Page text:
Union Jack set on fire while Australia marks national day of mourning for Queen

A Union Jack flag was lit by protesters as Australia marked a national day of mourning for the late Queen.

A memorial service in celebration of Her Majesty’s life – a “one-off” public holiday announced by the Prime Minister after her death – was held in Canberra on Thursday, as anti-monarchy demonstrations took place in Melbourne, Sydney, Brisbane, Adelaide and the US Capital city.

Ahead of the memorial service at Canberra’s Parliament building, footage was shared on social media showing the Union Jack being burned in a park in Melbourne – the starting point for a lunchtime march to abolish the monarchy.


Prime Minister Anthony Albanese has recently returned from the Queen’s funeral (David Parry Media Assignments/PA)

A journalist from the Australian Broadcasting Corporation (ABC) also shared video of an Australian flag being set on fire in Brisbane as the crowd chanted: “Always was, always will be Aboriginal land”.

Prime Minister Anthony Albanese and Governor-General David Hurley, who recently returned from the Queen’s funeral, were joined in Canberra by heads of state and territories, ministers, former ministers, ambassadors, chief justices and former governors-general.

After a minute’s silence and the singing of the Advance Australia Fair national anthem, Hurley called the day of mourning a day of sadness but “also a day of reflection.” He went on to acknowledge that the country’s indigenous people were “shaped by colonial history.”

“Given the unifying role played by Her Majesty, I would acknowledge that her death has provoked mixed reactions from some in our community. I consciously respect that many First Nations Australians who have been shaped by colonial history have made a journey of reconciliation. This is a journey we must take as a nation,” the governor general told mourners.

Her (Majesty’s) death has provoked mixed reactions from some in our community. I consciously respect that many First Nations Australians who have been shaped by colonial history have made a journey of reconciliation.Governor General David Hurley

“And so, in relation to her legacy to us in Australia, I have wondered if the unprecedented response of the last 13 days was just a moment, a unique response fueled by Her Majesty’s remarkable life, longevity and service, or is there a greater lesson to be learned? I would suggest that a lesson can be found for us by being both thoughtful and forward-looking in our reflections, looking back and admiring and looking ahead and reflecting.”

In his speech, Mr Albanese said the Queen had sought to understand Australia during her 16 trips to the nation during her 70-year reign.

“Monuments to the Queen shape our landscape. The name Elizabeth lives in almost every city and town. Perhaps the greatest tribute we can pay to her family and memory is not a marble statue or metal plaque. It is a renewed embrace of service to the community. A truer understanding of our duty to others. A stronger obligation of respect for all,” said the Prime Minister.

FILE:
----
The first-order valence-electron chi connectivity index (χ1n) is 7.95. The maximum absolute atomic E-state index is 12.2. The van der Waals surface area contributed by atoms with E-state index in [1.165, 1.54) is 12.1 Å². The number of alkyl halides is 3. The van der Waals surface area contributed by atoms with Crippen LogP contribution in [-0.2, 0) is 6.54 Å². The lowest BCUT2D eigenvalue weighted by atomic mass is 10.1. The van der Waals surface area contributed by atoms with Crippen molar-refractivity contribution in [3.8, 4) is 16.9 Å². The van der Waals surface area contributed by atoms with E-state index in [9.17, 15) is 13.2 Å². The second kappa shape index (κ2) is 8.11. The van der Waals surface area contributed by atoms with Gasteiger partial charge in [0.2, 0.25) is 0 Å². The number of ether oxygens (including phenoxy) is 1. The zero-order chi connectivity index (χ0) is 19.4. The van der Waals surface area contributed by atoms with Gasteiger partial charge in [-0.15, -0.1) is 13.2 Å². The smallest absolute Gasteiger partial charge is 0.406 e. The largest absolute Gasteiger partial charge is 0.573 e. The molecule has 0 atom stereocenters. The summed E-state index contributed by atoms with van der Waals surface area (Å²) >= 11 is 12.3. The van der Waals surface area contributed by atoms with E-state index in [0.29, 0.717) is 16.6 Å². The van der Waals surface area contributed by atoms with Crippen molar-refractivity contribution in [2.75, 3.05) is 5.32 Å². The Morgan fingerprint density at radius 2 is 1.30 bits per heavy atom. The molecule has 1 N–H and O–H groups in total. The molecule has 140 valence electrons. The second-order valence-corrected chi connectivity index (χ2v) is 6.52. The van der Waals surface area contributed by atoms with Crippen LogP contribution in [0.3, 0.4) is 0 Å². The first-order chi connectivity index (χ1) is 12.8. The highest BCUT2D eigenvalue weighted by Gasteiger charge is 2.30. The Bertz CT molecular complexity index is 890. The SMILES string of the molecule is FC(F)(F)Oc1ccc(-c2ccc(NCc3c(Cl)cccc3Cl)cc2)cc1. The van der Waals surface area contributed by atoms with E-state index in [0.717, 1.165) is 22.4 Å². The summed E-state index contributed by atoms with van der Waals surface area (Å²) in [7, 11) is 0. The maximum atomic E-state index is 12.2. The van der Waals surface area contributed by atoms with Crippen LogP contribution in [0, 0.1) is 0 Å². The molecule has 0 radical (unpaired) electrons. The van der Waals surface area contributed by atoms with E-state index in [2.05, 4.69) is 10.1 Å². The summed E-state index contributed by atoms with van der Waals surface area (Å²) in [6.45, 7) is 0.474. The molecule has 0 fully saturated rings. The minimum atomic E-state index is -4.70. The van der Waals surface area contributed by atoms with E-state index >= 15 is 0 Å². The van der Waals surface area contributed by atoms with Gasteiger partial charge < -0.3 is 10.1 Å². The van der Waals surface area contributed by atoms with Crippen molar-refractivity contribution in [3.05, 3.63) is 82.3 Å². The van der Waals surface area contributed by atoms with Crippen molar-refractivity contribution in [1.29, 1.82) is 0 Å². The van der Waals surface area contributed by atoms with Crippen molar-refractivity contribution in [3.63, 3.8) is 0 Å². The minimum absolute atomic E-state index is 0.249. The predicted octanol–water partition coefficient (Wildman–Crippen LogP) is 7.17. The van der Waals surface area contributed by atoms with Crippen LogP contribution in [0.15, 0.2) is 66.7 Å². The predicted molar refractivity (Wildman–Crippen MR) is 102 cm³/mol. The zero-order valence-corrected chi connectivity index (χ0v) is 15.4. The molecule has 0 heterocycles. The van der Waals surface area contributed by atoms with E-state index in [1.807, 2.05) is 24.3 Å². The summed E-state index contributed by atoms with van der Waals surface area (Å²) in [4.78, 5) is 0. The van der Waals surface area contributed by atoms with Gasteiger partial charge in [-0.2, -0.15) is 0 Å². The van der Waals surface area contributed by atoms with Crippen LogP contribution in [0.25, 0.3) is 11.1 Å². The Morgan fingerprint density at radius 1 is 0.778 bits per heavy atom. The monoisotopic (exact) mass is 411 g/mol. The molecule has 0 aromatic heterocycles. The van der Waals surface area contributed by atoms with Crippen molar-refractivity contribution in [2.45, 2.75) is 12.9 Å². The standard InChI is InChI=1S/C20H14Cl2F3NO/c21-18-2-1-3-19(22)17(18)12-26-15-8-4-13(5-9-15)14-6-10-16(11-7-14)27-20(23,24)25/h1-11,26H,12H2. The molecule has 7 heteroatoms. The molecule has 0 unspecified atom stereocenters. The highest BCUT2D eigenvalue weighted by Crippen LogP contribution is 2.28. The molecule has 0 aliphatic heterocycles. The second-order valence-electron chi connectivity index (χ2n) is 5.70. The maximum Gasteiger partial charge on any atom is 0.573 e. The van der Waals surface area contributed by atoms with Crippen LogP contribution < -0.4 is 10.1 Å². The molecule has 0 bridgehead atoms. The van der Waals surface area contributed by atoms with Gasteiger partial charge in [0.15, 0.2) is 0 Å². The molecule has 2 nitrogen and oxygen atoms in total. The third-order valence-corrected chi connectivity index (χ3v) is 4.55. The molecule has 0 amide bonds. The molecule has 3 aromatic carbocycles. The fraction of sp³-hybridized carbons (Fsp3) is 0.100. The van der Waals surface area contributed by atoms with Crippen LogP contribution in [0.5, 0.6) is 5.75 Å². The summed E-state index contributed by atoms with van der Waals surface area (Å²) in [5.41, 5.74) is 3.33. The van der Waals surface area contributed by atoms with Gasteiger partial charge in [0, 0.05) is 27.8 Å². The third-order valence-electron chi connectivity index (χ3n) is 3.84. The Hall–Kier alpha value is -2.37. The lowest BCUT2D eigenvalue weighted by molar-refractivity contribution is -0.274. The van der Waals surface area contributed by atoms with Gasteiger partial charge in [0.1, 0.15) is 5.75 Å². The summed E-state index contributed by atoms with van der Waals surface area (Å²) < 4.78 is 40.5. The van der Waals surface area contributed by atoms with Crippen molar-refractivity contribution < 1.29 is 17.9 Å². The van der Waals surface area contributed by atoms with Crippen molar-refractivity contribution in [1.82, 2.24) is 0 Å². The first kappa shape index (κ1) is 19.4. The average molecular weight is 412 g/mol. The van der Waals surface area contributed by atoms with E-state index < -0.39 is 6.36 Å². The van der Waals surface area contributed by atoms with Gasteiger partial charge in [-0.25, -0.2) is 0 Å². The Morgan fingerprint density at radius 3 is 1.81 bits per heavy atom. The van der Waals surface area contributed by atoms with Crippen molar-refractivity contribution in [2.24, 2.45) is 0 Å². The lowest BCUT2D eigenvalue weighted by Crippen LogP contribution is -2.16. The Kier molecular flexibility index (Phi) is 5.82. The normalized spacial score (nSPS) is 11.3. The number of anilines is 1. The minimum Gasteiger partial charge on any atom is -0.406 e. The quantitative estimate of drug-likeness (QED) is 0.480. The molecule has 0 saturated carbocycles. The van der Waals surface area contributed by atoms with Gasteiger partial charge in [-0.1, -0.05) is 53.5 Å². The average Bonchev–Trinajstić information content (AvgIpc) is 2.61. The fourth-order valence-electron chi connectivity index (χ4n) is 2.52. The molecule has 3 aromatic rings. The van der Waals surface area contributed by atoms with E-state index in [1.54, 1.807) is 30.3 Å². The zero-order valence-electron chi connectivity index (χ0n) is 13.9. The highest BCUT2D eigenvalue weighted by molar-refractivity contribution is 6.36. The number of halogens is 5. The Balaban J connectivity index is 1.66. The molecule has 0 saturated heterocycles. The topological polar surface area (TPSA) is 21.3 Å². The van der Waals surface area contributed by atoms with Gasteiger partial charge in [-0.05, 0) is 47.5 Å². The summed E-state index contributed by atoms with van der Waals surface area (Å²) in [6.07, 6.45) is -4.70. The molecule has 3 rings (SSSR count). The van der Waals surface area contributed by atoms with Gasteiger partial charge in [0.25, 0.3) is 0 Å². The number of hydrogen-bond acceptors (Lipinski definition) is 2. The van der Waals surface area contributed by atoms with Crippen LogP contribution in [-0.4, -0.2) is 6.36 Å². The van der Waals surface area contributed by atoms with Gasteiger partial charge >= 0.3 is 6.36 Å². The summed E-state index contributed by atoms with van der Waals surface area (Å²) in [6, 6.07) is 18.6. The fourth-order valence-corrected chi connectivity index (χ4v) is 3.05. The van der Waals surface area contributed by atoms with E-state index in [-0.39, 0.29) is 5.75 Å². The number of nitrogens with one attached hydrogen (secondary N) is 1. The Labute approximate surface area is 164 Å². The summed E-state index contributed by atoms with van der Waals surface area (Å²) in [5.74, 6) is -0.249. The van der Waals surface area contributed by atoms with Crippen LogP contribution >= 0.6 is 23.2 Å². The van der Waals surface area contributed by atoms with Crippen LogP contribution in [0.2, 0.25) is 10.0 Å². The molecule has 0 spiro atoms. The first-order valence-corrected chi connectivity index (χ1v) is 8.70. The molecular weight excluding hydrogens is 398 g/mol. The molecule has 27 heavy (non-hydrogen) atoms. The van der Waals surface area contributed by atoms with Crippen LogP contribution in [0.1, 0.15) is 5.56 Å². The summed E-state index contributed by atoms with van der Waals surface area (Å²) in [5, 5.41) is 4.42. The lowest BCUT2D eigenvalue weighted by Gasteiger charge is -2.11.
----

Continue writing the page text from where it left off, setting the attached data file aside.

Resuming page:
“This would be a most fitting memorial to a great life of service to others. May Her Majesty Queen Elizabeth II rest in eternal peace.”

Meanwhile, organizers of the Melbourne rally, which included Warriors of the Aboriginal Resistance (WAR) and the group Fighting in Solidarity Towards Treaties (FISTT), called for the abolition of the monarchy and an end to the “racist, colonial imperialism” that has ruled the Aborigines and Torres Strait Islanders.

“As they mourn the Queen, we mourn everything her regime has stolen from us: our children, our country, the lives of our loved ones, our holy sites, our history,” WAR said in a statement.

“We oppose racist colonial imperialism and its enduring impact on us as Aboriginal and Torres Strait Islander residents.

“We stand in solidarity and anger with other peoples around the world who have been oppressed, murdered, enslaved and defamed under British colonialism. We don’t want to be part of the stolen (common) wealth.”

FISTT spokeswoman and New South Wales Green Party candidate Lynda-June Coe called the sudden declaration of a day of mourning for the late monarch “a genuine insult to First Nations people”.

The Wiradjuri and Badu Island woman told the ABC that since the Queen’s death, “Indigenous people’s reactions and experiences to colonization and dispossession” have been silenced and erased.


King Charles III met with Anthony Albanese before the Queen’s funeral (Stefan Rousseau/PA)

“Our mob has been demanding recognition of our day of mourning for over 80 years, since 1938,” she said. “It really shows that there are two sides to this story and unfortunately ours continues to be completely silenced and obliterated.”

In Adelaide, a protester was ejected from Government House for holding up a sign and writing “Abolish the Monarchy” in one of the Queen’s books of condolence. Footage shared by 7News Adelaide showed the man being escorted from the scene by three police officers.

Despite considerable pressure to do so in Australia’s recent history, no treaty has been negotiated between First Nations peoples. Australia is the only former British nation not to have ratified a treaty with its indigenous peoples – which would require the government to legitimize the indigenous nations as separate from the nation of Australia. Union Jack set on fire while Australia marks national day of mourning for Queen

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